Orcas are found all over the globe, from the poles to the tropics, and if you’ve always dreamed of seeing one in the wild you might not have to travel as far as you had thought.
In the UK we occasionally have visits from transient Orcas, travelling down to Northern Scotland in pursuit of their prey. Many of these visitors are from the Icelandic population of Orcas, and it is a real treat to see them in Scottish waters!
If you are hoping to catch a glimpse of these transient Orcas, it may be worth a trip to Shetland, Orkney, and Caithness where they are regularly seen. However, in the UK we also have a group of 9 resident Orcas that are regularly seen around the Hebrides, where it is commonly referred to as the West Coast Community. These animals are sighted year round, throughout the inner and outer Hebrides, particularly around the Small Isles and the Isle of Skye. These resident Orcas never mix with the transients from the North.
Each of our resident Orcas can be identified by their unique markings, and have been given names: John Coe, Floppy Fin, Nicola, Moon, Comet, Moneypenny, Aquarius, Puffin, and Occasus. In fact, until recently this was a group of 10 killer whales, however Lulu (a female in the pod) died of entanglement in fishing gear earlier this year.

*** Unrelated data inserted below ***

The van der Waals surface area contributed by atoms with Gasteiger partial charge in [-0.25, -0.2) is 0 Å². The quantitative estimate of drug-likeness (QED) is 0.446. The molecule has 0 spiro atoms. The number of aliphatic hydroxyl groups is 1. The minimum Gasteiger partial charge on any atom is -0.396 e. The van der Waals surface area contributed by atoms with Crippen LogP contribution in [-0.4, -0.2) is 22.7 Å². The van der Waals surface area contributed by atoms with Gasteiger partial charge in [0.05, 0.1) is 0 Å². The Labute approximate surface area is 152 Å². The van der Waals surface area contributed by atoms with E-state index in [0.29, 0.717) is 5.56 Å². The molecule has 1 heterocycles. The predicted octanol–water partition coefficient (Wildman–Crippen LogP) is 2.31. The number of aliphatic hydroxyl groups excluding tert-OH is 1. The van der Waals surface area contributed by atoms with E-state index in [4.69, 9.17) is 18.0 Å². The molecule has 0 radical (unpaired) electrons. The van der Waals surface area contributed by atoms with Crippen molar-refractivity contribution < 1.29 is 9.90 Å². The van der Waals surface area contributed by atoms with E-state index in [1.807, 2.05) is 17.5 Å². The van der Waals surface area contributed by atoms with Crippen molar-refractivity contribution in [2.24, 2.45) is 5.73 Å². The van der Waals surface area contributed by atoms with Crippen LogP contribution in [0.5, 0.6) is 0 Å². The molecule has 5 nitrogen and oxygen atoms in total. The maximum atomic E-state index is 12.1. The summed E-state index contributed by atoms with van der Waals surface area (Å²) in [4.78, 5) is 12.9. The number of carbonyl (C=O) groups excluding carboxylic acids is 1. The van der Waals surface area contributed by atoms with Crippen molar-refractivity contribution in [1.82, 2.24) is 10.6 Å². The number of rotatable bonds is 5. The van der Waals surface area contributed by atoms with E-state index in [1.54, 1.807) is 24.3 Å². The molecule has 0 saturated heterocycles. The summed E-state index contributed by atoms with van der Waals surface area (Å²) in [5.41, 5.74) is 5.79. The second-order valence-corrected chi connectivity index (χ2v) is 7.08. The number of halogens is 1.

The West Coast Community has been thought to be in decline for many years since they have never been seen with a calf, and after Lulu’s death some fear that our resident killer whale group is now too small to recover. John Coe is the most well known killer whale in the West Coast Community, and he was first recorded in Scotland in 1992. He is easily recognisable by the very clear notch in his dorsal fin.
Although this pod of killer whales is usually sighted in the Northern and Western waters of Scotland, they have been known to travel great distances and turn up in other parts of the UK. For example John Coe was spotted in Northeast Ireland in 2004, and in Pembrokeshire, Wales in 2007 and 2008.
Killer whales can swim at speeds up to 35mph, so they are able to travel large distances in a small amount of time. There have been several sightings of Orcas in other parts of England and Wales this year, however they are not yet confirmed. So if you are hoping to see one of these beautiful and fascinating animals for yourself, your best bet is a trip to Scotland. We wish you luck!
If you are interested in spotting Orcas, then Orca Watch 2017 will take place from the 20th to the 27th of May 2017 at Duncansby Head, Scotland. Read out Orca Watch in our blog here.
You can also join Sea Watch and do your own sea watching until then, you can see whales and dolphins all around the UKs coastline- more details are available on the website.
Written by: Jessica Rayner, Intern at Sea Watch Foundation 2016